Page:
When it comes to energy supplies, much has been made of a multi-continent revolution triggered by techno-pioneers who have opened up hitherto untappable gas and oil deposits in shale and deep ocean water. But some of the world’s biggest energy plays—Iraqi Kurdistan, British fracking, and Ohio oil shale among them—are not just the result of high-tech approaches, but also of conventional know-how and grit.
The winning prospectors in this landscape: four of the most controversial figures on the oil patch, all either pushed out or retired from the companies that made them famous.
They are two former CEOs of BP, both of whom left the company under a cloud; the retired CEO of ExxonMobil, known during his day as the meanest man in Big Oil; and the ousted CEO of Chesapeake Energy, who was let go after a financial scandal. Since leaving their respective companies, each reinvented himself, sniffed out opportunity, and dived into some of the risk plays that lie behind the industry’s booming times.
“They’re not wildcatters of old, searching for oil on hunches,” explains Russell Gold, a Wall Street Journal reporter who wrote The Boom, a history of hydraulic fracturing, in an interview with Quartz. “They’re new-school wildcatters, very adept at raising money on Wall Street and in hedge funds, and nimbly pursuing new opportunities.”
Tony Hayward resigned from BP after the 2010 Deepwater Horizon oil spill in the Gulf of Mexico. Though he did not absorb the blame for the deadly explosion that set off the spill and killed 11 men, he was tripped up by his seriously clumsy use of the English language in public appearances subsequent to the blowout, which appeared to downplay the seriousness of the accident and made the company look bad.
He went on to take the helm of a Turkish oil company called Genel Energy, which has pioneered the oil boom in Iraqi Kurdistan. Hayward leaped into the breach at a moment when the entire industry seemed paralyzed by Baghdad’s prohibition (backed by the US government) on anyone operating in Kurdistan independently. But Hayward, seduced by gigantic prospects and much sweeter terms from the Kurds than Baghdad offered in the south, ignored these remonstrations. That led to ExxonMobil doing the same, followed by Chevron and others. Today, Kurdistan is transporting oil independent of Baghdad. But it required Hayward’s initial pluck to get things started (along with the money of a Turkish entrepreneur named Mehmet Sepil).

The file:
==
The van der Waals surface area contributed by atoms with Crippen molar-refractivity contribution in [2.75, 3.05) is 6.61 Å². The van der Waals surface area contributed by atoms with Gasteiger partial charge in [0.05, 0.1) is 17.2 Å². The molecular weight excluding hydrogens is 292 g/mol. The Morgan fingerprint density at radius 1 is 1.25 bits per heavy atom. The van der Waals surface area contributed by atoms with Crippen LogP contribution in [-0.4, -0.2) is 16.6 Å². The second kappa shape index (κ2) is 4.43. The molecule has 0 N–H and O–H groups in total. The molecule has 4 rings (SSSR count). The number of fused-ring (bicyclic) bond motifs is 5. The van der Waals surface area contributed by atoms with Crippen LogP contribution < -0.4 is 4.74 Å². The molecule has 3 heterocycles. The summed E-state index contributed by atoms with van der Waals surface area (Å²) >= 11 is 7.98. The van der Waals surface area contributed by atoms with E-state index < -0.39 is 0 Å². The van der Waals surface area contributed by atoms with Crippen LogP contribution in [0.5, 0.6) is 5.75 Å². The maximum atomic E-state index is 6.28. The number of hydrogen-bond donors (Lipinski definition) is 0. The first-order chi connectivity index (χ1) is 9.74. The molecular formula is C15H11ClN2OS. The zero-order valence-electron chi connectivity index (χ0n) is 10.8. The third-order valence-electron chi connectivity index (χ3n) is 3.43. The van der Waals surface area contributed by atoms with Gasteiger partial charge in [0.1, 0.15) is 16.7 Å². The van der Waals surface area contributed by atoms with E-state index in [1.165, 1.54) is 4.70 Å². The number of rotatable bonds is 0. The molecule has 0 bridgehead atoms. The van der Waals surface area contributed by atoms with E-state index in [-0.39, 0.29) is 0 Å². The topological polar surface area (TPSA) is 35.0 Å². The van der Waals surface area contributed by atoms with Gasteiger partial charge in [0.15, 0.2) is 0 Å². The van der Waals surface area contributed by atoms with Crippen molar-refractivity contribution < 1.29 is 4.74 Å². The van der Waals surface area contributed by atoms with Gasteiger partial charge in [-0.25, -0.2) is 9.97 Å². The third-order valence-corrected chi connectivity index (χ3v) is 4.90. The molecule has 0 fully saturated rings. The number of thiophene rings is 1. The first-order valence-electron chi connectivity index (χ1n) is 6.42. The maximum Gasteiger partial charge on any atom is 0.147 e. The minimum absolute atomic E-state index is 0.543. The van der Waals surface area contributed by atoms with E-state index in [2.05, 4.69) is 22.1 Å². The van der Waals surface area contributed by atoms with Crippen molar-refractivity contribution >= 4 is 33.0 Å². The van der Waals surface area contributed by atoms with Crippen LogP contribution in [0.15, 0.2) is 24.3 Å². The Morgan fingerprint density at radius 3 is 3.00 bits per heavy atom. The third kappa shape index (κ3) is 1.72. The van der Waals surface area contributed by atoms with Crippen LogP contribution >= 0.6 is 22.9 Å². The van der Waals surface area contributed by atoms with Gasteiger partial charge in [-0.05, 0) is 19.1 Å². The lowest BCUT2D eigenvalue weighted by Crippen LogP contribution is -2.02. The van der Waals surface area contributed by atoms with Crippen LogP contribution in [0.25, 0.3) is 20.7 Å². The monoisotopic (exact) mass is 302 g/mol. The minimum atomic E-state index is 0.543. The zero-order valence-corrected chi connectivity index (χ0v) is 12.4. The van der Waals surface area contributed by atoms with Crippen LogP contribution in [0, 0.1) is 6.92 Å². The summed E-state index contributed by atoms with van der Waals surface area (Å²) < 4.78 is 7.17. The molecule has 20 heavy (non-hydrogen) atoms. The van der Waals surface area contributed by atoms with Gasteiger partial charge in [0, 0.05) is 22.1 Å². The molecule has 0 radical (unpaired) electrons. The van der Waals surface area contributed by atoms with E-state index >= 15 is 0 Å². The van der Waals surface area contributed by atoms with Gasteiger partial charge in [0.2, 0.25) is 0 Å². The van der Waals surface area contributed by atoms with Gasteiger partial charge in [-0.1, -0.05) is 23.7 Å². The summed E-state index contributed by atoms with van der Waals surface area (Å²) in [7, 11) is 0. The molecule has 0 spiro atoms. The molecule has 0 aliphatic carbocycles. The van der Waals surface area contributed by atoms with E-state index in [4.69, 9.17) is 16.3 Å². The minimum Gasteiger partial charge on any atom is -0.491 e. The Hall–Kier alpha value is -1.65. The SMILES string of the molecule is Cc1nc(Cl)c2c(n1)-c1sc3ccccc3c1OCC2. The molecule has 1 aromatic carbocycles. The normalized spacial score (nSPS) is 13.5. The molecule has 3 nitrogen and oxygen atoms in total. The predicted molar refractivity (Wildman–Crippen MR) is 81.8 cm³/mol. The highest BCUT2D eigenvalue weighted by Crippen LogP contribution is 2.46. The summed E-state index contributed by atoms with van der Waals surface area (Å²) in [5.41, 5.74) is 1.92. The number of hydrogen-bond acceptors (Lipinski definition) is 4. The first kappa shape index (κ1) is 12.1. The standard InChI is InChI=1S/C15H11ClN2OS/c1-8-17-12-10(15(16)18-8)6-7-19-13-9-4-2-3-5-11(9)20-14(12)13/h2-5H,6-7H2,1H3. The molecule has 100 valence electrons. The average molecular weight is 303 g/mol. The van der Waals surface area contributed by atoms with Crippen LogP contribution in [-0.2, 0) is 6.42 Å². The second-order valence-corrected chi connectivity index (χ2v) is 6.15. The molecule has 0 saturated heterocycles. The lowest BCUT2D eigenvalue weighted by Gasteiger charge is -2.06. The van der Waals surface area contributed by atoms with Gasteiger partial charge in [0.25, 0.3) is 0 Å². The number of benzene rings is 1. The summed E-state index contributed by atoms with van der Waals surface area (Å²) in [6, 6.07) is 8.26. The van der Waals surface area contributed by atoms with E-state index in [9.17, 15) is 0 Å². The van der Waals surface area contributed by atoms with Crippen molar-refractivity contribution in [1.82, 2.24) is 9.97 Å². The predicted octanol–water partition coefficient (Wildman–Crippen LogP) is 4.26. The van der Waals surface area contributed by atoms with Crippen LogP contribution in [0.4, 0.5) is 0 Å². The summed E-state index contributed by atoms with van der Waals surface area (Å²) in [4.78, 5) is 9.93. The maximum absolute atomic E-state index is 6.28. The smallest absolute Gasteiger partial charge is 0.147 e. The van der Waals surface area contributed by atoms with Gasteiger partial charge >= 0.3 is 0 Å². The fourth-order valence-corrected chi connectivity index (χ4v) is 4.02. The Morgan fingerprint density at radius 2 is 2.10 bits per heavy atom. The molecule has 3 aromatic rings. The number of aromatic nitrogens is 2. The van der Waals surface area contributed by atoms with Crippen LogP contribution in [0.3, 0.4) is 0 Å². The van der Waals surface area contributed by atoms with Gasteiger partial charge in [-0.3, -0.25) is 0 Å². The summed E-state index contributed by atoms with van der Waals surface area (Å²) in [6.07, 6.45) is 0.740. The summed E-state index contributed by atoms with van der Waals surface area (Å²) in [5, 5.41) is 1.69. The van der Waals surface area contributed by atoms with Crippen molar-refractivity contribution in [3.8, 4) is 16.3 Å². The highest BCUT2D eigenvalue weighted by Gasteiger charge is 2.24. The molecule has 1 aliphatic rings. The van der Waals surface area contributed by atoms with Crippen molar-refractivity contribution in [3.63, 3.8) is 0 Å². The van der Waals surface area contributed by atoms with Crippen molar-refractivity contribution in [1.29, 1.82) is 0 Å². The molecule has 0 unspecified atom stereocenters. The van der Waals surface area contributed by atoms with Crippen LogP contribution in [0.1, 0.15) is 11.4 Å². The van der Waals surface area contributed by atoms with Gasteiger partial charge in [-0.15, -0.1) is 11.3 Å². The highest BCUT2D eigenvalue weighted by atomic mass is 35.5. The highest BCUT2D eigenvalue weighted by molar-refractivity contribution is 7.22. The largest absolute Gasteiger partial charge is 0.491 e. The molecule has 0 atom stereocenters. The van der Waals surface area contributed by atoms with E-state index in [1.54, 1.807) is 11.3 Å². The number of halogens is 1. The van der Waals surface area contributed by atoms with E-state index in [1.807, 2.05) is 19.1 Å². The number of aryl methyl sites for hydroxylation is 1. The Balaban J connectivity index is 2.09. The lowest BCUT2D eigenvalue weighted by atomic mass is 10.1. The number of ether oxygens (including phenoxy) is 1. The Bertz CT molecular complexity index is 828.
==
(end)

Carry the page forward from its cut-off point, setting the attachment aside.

Now, Genel is also seeking to drill in Somalia, among the least stable nations on the planet. Somaliland, where Genel is working, is riven with separatist instability and the company withdrew its expatriates in September until things are safer. But the play remains on Hayward’s drawing board.
Last month, Hayward teamed up with his predecessor at BP, former CEO John Browne, in a $281-million deal to drill for oil in deep water offshore from Angola. In 2007, Browne, an intensely private man, resigned from BP after lying in court in an attempt to cover up his relationship with Jeff Chevalier, a Canadian who had gone to the press with the story.
Browne is now also the public face of hydraulic fracturing for shale gas in the UK. He is chairman of Cuadrilla Resources, which is attempting to drill at various spots in the country where it believes the potential gas reserves are high. Public opposition to fracking has been intense in the UK, yet Browne is pushing stubbornly ahead, arguing that shale gas will be a tremendous boon for the country.
During a six-year reign as Exxon’s chief, Raymond built a surpassing record for profitability, with his only failing—not that he regards it as one—being his reportedly bullying style. Inside and outside the company’s walls, Raymond was infamous for berating those he saw as intellectually beneath him. He is also known for his skepticism about climate change, and his use of millions in ExxonMobil money to fund gadfly scientists who sowed public doubt about climate change forecasts.
As CEO of Chesapeake Energy, McClendon was a pioneer of the US shale revolution. But he was forced to resign last year after the disclosure of his unusual financial arrangements, including hundreds of millions of dollars of personal loans tied to company production.
Given his personal plunge, it surprised a lot of people how fast McClendon got back on his feet—in a matter of months—and that he got Raymond, among the most serious actors in oil, to stand by his side.
McClendon’s new company, American Energy Partners, achieved a $5-billion equity valuation earlier this year. Raymond sits as a director on the board, and his son, John Raymond, is an original investor, with some $1 billion in the company from a Houston-based private equity firm he runs. The hype has been substantial and the production small so far in Ohio’s Utica, where they are solely working, but McClendon and the Raymonds have gone in with billions and shrewdly bought up acreage in a strip of counties currently thought to offer the mother lode.
In all these cases, the challenge has not been finding oil or gas—everyone knows it is there. The strength that the four old veterans brought to the game was the nerve either to cross lines others would not, or the foresight and financial influence to grab promising plays before anyone else.
“None of these new oil plays are particularly high-tech, requiring the kind of specialized engineering that is the exclusive domain of big companies,” Gold said. “What all of these plays do require is a stomach for political risk and a clean slate.”
Meaning that what saved these men was the nimbleness to drop or lose everything, try something new, and mine their access to the billions to do it.